When is sweet not sweet, and dry still wet?
Because honestly, what is off-dry?
“That wine is bone dry.”
“What do you mean? My glass is half full!“
“No, no, not the liquid, that’s wet. The wine is dry in terms of sugar level.”
‘Dry’ wine – it’s a silly term. Doesn’t really make you want to go anywhere near it with your mouth, that’s for sure. But it’s the commonly accepted word for a wine with next to no sugar, so let me help you get your head around what the hell it means because we’re stuck with it.
It’s easy, as a technocrat, to resort to numbers because they’re a definite reference point, but how much residual sugar is left in a wine after fermentation isn’t the whole story. Whether a wine tastes sweet or not has to do with how much acid the wine has (the lower the acid of an otherwise identical wine, the sweeter the wine will taste) as well as alcohol (adds an impression of sweetness) and tannin (higher tannin will make a wine taste less sweet).
How sweet is this wine?
Well, that just got a whole lot more complex. Here’s how my wine mates (and I have many) relate to each other about sweet wine:
Dry: doesn’t taste like there’s any sugar in this wine.
Off-dry: doesn’t taste sweet per sé, more of an intensified fruit flavour that leaves you with an impression of a little bit of sugar. Often sweeter than you think, but with high acid so you don’t notice it as much. Good German Kabinett riesling is a good example of this, or a decent gewurztraminer.
Slightly sweet: noticeably sugary, but with enough acid and character in the wine to be an enjoyable wine in its own right, with or without food.
Sweet: dessert wine territory. You have to either be in the mood or have an insatiable sweet tooth. We’re talking moscato or late-harvest riesling.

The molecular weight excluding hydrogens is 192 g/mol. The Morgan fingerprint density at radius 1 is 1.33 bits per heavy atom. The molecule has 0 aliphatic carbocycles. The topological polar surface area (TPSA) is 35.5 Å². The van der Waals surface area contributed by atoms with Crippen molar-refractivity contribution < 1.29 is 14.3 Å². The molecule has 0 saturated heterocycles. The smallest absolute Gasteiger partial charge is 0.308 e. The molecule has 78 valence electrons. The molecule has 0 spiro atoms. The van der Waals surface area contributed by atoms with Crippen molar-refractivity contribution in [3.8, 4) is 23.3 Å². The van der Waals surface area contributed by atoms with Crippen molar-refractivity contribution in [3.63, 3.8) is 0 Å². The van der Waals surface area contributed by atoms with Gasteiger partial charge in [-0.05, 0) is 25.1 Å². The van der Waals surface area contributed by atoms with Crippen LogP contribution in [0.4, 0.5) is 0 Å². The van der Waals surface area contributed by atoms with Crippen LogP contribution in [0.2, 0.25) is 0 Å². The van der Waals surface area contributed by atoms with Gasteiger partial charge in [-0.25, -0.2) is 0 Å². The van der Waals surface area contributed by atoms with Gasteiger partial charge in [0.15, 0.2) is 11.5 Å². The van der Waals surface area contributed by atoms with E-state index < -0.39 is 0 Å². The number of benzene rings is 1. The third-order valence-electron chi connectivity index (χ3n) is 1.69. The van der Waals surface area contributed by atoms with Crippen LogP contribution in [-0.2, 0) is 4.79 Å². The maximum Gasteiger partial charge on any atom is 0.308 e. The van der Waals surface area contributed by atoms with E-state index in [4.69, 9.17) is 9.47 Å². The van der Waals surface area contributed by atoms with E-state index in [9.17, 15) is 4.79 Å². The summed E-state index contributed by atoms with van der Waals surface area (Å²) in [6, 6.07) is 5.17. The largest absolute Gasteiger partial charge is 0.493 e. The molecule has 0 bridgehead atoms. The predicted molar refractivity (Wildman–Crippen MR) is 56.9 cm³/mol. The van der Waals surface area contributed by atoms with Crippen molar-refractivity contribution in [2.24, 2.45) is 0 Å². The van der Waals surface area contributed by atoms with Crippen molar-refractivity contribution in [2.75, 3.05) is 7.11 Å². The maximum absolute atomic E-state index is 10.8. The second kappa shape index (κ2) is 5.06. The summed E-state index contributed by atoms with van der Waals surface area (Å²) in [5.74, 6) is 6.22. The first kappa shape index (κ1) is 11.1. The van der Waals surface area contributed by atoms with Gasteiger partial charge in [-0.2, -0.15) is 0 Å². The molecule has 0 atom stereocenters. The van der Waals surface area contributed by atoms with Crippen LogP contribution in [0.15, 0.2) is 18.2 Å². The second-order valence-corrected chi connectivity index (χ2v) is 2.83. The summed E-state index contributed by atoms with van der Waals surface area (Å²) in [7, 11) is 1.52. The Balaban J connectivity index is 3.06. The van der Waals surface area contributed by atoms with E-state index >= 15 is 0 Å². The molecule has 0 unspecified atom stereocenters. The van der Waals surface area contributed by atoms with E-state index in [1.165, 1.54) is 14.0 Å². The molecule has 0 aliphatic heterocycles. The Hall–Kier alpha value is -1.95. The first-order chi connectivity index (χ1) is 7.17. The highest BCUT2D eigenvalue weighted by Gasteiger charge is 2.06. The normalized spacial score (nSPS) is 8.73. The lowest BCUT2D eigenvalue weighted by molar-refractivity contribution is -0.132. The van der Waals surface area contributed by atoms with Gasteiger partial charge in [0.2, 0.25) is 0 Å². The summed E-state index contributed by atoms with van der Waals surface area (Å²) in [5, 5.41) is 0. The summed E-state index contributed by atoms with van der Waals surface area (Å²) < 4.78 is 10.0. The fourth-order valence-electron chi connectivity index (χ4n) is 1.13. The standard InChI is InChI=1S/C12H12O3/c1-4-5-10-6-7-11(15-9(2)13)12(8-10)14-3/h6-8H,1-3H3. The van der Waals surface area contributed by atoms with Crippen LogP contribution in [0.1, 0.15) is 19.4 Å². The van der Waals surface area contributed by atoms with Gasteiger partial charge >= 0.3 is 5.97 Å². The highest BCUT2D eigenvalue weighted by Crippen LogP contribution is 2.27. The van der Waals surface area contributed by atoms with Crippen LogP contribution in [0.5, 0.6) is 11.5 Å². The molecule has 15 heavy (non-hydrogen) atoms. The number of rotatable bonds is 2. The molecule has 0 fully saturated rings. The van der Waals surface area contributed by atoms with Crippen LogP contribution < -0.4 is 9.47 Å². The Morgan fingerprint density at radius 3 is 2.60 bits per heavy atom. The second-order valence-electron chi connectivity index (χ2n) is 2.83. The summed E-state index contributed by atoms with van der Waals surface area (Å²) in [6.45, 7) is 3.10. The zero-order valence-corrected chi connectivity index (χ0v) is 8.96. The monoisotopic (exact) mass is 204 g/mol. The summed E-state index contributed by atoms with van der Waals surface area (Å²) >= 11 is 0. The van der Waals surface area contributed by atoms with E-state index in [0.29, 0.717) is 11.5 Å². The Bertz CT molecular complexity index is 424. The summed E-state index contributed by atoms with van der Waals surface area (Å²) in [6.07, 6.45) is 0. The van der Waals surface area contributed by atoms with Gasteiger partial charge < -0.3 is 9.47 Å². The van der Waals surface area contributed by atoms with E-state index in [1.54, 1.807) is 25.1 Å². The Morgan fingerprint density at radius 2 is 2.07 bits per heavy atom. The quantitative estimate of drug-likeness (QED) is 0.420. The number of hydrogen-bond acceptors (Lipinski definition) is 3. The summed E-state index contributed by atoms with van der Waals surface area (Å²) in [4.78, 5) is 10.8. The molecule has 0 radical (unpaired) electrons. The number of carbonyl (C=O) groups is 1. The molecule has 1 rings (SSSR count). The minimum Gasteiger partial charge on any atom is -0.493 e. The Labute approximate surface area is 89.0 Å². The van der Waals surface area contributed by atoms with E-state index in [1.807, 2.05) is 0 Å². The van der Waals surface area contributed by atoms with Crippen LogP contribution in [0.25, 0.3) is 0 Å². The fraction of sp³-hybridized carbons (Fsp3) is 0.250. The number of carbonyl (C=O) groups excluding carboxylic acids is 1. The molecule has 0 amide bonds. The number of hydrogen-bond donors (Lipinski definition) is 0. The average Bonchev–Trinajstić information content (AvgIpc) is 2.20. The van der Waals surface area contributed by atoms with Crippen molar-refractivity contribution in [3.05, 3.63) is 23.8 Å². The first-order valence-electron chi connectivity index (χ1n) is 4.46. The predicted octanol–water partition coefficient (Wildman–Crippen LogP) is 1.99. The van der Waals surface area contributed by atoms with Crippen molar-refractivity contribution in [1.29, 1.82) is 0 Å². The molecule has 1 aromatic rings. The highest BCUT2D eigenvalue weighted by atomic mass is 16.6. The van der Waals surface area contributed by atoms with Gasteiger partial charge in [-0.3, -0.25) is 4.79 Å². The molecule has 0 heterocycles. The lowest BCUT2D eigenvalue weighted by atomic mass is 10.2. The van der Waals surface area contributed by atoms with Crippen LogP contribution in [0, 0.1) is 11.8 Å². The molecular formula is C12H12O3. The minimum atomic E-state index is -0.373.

Numbers your thing? Here’s the gospel according to the European Union:
Dry: less than 4g/L sugar (or less than 9g/L if total acidity is within 2g/L of sugar level)
Medium Dry: less than 12g/L (or 18g/L if bla bla bla as above)
Medium (sweet): less than 45g/L
Sweet: 45g/L or more
So those are the numbers. Now what? Not every wine lists its sugar or acid levels, nor do I have time or intent to calculate every sweetness level of every bottle prior to purchase, and what do these levels taste like anyway? I just want to know how sweet this wine is that I’ve got in my hands without referring to a cheat sheet every time.
Here’s the low-down:
1) Wine is made by yeast converting sugar to alcohol.
2) Sugar cannot be legally added to wine in Australia (and there are strict controls elsewhere), and grape concentrate (essentially legally allowed sugar) will only be added to crap wine.
3) 18 grams of sugar in grapes will generally convert to around 1% alcohol.
Therefore, any quality wine (let’s say with an RRP over $15) with an alcohol level of 13.5% or over will almost definitely be dry.
Sweetness by varietal
Reds: nearly always dry if they’re not sparkling or fortified. If they’re not, they’re probably very cheap and sugar is used to hide issues in wine flavour. These wines should be used in generous amounts to clean the nearest drain.
Whites (except riesling): usually dry to a little bit sweet. If it’s a chardy, savvy b or semillon and over $10, you can pretty much guarantee that it’ll be dry or very close to. Pinot Gris, gewurztraminer or verdelho are often made in sweeter styles, so best ask someone in the know.
Riesling: myriad styles exist of this noble grape and they’re all worth trying. It’s a grape that can get pretty ripe and 14% alc/vol is not unheard of. Even a Riesling with 13.5% alc/vol can be sweeter than you expect, but if it’s 12.5% or under, chances are it’s slightly sweet (to dessert wine territory under 11%). So ask your sommelier or vino attendant. It’s in their interests to not upset you with a wrong answer.
Rosé: from lolly water to pale dry reds, the pink stuff varies enormously. Alcohol volume is the best indicator on the bottle. If you want dry, again, look for 13.5% alc/vol or over.
Sparkling: this is dangerous territory. If you want dry, look for the word ‘brut’ (this means ‘dry’ in French). Anything else may be sweet, with various levels of sugar according to the whim of fermentation, winemakers and marketers. Champagne has legislation for sugar levels, from Extra Brut (very dry) through demi-sec (half dry) to doux, but no such strict definitions exist for other sparkling wine, even if they tend to use the same terms. Approach with care.
Fortifieds: yeah, nah, let’s not worry about this one just yet.
Go forth and vino, mofos, and remember this: you’re sweet enough already.